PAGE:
This is not the result you thought you were expecting.
Neither was I.
Identical panels that are each evenly illuminated but at different light levels per panel, their power outputs add when paralleled.
If one panel is illuminated at 'full sun' and the other at a level of say 25% or more of full sun, the power output of the less illuminated panel will be 80%-95% of its optimum power output at the insolation level concerned.
Read the above carefully.
Slightly more detailed summary at end of answer.
The following description shows what happens when you parallel evenly illuminated PV panels which are identical in characteristics but which have different light levels falling on each panel. Typically this will be a parallel combination of individual panels, typically with all cells in a given panel in series.
Note that the following "analysis" relates to WHOLE PANELS where any given panel has the same insolation (light energy) level across the whole panel.
This is not the place for a shaded cell discussion, but:
- Where a panel of cells in series is shaded across part of the panel
the Ipanel is ~= the current able to be made by the most shaded cell.
As I_most-shaded drops
V_shaded cell voltage drop from R_effective x I rises
until the cell is reverse biased by the voltage from the rest of the cells -
and the bypass diodes conduct.
The following process must be followed carefully. When following various load lines and similar it is easy to 'decide' to follow the wrong line for some reason. If (when) that happens the result will be incorrect.
Advice #1: If the result you get does not match the result given, go back and follow the instructions as written.
The results will vary with panels used. Voc, Isc, V, Vmp, I at various light levels will all vary according to what panel is actually used. It is assumed that the light level across a whole single panel is constant.
insolation - energy input to panel - usually "sunlight"
Insxx = Insolation xx% of max.
mp maximum power point at max insolation
mpxx maximum power point for a given insolation level
V panel voltage
I panel current
Voc panel voltage at 100% insolation and no load
Isc panel current at 100% insolation and full short circuit
Vxx voltage at insolation xx% curve (in the context being discussed)
Vmpxx voltage at maximum power point on the xx% insolation curve.
Similar terms that follow the above 'rules' may be used - eg Imp20 has the 'obvious' meaning.
The curves below show the performance of a panel at insolation levels from 10% to 100% in 5% steps.
The blue dots represent the maximum power point for that curve. At that point, for the insolation level involved the product of V x I = W is maximised. This is termed Wmp.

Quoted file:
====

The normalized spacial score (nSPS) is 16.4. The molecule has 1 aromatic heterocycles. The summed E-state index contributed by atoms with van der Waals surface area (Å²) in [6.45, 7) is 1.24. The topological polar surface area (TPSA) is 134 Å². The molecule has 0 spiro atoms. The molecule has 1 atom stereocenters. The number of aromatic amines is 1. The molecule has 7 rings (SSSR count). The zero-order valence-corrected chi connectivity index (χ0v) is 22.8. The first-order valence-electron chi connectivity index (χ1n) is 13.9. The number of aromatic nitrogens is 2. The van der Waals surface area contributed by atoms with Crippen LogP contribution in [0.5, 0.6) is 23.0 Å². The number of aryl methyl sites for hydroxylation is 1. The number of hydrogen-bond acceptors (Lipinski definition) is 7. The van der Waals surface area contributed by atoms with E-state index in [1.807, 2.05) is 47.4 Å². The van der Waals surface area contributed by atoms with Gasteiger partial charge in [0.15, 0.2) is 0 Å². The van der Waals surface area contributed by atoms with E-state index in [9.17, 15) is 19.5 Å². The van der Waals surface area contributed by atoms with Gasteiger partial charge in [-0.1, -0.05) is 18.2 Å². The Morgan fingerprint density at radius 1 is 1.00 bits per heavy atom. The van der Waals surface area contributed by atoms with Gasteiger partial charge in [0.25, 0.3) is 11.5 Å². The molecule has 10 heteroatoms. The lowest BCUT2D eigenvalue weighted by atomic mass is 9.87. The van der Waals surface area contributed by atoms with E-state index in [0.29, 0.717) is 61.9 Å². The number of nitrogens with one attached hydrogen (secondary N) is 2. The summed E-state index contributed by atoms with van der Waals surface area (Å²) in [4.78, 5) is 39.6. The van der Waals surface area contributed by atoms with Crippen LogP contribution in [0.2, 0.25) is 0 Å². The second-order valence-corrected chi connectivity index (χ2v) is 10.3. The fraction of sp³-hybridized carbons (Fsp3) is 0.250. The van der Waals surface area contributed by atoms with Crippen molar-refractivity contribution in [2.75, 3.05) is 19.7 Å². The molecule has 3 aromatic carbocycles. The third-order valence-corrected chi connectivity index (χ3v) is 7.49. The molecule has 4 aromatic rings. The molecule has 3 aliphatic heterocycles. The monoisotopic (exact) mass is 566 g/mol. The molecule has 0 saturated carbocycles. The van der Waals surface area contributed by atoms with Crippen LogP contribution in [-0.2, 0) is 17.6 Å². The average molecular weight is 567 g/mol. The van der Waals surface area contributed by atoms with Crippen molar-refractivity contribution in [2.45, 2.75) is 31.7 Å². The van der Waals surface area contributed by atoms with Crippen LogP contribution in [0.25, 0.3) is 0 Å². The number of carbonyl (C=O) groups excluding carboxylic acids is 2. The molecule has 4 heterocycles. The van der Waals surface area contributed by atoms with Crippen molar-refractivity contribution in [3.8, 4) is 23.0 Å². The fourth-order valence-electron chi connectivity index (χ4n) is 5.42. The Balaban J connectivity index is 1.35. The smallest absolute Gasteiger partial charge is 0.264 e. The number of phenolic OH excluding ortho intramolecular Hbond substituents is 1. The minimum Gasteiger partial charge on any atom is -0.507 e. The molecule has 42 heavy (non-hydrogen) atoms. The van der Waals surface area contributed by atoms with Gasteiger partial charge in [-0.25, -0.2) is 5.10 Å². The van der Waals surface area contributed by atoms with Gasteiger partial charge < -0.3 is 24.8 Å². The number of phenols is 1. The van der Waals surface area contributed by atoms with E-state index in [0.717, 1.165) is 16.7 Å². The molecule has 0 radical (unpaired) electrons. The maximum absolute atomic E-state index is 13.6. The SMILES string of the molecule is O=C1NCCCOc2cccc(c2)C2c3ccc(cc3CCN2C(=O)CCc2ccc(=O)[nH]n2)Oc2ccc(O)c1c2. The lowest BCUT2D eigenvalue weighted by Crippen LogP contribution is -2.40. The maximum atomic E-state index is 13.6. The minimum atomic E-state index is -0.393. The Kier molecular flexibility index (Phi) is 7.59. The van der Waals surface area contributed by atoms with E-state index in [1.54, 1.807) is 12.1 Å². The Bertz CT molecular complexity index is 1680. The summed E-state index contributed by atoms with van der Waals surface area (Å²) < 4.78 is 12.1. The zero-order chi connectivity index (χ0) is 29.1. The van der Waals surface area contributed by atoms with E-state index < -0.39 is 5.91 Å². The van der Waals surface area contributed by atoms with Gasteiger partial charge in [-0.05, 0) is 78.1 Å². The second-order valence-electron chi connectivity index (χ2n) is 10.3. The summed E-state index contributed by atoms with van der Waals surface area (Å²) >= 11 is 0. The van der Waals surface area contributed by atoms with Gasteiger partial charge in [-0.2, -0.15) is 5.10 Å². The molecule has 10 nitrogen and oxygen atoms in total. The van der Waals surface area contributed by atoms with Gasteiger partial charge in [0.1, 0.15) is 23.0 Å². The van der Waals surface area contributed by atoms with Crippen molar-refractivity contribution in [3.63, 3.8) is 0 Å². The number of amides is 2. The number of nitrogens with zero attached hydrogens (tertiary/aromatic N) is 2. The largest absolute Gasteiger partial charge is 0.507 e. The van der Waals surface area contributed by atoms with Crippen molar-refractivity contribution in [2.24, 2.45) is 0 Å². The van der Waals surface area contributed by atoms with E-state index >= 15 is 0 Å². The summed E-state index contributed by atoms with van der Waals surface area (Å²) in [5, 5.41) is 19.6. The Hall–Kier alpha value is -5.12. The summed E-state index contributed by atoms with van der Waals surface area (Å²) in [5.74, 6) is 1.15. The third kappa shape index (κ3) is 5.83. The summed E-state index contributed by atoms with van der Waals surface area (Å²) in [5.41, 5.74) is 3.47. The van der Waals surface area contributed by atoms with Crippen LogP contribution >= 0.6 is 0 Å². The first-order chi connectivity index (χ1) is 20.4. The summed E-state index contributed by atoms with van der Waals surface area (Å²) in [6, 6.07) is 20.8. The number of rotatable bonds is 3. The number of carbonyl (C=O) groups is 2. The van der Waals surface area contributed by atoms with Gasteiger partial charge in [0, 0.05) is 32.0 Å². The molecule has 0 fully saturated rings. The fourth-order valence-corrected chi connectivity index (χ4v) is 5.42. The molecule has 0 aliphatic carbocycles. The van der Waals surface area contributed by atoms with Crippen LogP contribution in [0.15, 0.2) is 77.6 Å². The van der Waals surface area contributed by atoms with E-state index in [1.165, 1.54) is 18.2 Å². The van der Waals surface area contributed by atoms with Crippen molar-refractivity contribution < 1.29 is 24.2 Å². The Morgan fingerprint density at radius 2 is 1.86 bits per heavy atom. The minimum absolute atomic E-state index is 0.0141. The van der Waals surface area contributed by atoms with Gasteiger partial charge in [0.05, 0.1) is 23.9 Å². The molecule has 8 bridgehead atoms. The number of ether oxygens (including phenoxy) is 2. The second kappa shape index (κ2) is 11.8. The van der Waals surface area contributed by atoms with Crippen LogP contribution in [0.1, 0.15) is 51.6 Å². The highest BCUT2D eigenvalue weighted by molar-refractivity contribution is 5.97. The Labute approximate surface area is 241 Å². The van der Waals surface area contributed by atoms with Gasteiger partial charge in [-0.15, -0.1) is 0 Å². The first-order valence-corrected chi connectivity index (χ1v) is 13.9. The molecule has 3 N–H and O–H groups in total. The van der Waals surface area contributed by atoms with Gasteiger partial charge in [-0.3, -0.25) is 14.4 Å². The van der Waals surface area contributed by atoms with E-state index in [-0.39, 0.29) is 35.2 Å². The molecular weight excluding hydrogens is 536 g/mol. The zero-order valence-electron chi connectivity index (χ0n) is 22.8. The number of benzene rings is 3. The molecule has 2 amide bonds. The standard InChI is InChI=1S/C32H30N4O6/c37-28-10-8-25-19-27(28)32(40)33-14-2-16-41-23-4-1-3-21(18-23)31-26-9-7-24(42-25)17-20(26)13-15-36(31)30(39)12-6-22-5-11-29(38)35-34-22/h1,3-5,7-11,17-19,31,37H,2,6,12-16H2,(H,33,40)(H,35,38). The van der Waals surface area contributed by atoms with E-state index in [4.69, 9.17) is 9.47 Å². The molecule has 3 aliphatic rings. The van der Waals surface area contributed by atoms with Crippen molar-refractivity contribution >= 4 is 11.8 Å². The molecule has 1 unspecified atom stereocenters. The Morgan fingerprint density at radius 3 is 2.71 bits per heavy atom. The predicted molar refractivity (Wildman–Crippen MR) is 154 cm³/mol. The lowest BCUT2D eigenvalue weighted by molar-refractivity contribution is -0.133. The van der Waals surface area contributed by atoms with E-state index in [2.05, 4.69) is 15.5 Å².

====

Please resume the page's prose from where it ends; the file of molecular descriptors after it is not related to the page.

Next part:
For eg 85% insolation the peak power will be termed Wmp85
Drawing a line vertically downward from a blue dot yields a voltage. This is Vmp for that curve.
Drawing a line horizontally to the left yields a current. This is Imp for that curve.
Drawing vertical and horizontal lines from ANY point on a curve yields a V and and I. For the given amount of insolation the V will always be that value if I is always that value and vice versa. For example, on the 100% insolation curve, at the Wmp point V is 43V and I is 5.1A. If V as Ins100 is ever 43V then we know that I = 5.1A.
As a panel is loaded with more load that at the Wmp point so that more current is taken, V will fall. If less current is taken V will rise.
The graph below of a PV panel performance with load was chosen as a good example as it has 5% insolation change lines (most have fewer). The curve shapes appear typical of most panels but differences may produce substantially different results for a given "real world" panel. Or not. .
Graph from here fron fig 4a/4b on this webpage - (irrelevant to use of curves here)
Let the fun begin.
The following will show how much power is contributed by and identical panel with a lower insolation level IF THE VOLTAGE DOES NOT CHANGE. This could be due to powering a battery voltage held constant by a DC-DC converter, ... . You can in fact use this method for any combination of panels and insolation levels but the problem becomes iterative and messy.
The curves below are a subset of those above. The X axis has been limited to a voltage range around those where the Vmps all lie. This is done entirely and only to increase clarity.
Note that this not at all hard - just able to be followed incorrectly if inattentive.
(1) Draw a line vertically downwards from the blue dot at mp100